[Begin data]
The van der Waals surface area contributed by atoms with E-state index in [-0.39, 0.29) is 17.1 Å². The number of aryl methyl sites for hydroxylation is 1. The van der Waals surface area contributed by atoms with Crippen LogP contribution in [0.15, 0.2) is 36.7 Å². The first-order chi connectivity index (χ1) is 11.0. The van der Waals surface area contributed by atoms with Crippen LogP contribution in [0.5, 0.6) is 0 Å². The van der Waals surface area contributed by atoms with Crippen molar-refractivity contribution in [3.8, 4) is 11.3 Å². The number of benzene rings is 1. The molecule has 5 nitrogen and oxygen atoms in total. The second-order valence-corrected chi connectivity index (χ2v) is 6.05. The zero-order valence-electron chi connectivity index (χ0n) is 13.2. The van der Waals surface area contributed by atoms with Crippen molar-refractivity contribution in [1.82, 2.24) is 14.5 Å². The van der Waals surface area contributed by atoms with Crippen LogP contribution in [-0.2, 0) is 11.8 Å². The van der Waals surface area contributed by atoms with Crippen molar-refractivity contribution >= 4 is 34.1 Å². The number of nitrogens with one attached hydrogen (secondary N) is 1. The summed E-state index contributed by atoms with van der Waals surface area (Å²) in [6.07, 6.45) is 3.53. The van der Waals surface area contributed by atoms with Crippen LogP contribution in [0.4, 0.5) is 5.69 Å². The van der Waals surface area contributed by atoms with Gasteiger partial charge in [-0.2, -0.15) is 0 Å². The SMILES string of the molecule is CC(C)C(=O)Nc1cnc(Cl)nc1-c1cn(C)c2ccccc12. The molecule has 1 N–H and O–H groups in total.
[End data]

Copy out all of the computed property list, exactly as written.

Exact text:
The van der Waals surface area contributed by atoms with E-state index in [-0.39, 0.29) is 17.1 Å². The number of aryl methyl sites for hydroxylation is 1. The van der Waals surface area contributed by atoms with Crippen LogP contribution in [0.15, 0.2) is 36.7 Å². The first-order chi connectivity index (χ1) is 11.0. The van der Waals surface area contributed by atoms with Crippen LogP contribution in [0.5, 0.6) is 0 Å². The van der Waals surface area contributed by atoms with Crippen molar-refractivity contribution in [3.8, 4) is 11.3 Å². The number of benzene rings is 1. The molecule has 5 nitrogen and oxygen atoms in total. The second-order valence-corrected chi connectivity index (χ2v) is 6.05. The zero-order valence-electron chi connectivity index (χ0n) is 13.2. The van der Waals surface area contributed by atoms with Crippen molar-refractivity contribution in [1.82, 2.24) is 14.5 Å². The van der Waals surface area contributed by atoms with Crippen LogP contribution in [-0.2, 0) is 11.8 Å². The van der Waals surface area contributed by atoms with Crippen molar-refractivity contribution >= 4 is 34.1 Å². The number of nitrogens with one attached hydrogen (secondary N) is 1. The summed E-state index contributed by atoms with van der Waals surface area (Å²) in [6.07, 6.45) is 3.53. The van der Waals surface area contributed by atoms with Crippen LogP contribution in [0.4, 0.5) is 5.69 Å². The van der Waals surface area contributed by atoms with Gasteiger partial charge in [-0.2, -0.15) is 0 Å². The SMILES string of the molecule is CC(C)C(=O)Nc1cnc(Cl)nc1-c1cn(C)c2ccccc12. The molecule has 1 N–H and O–H groups in total.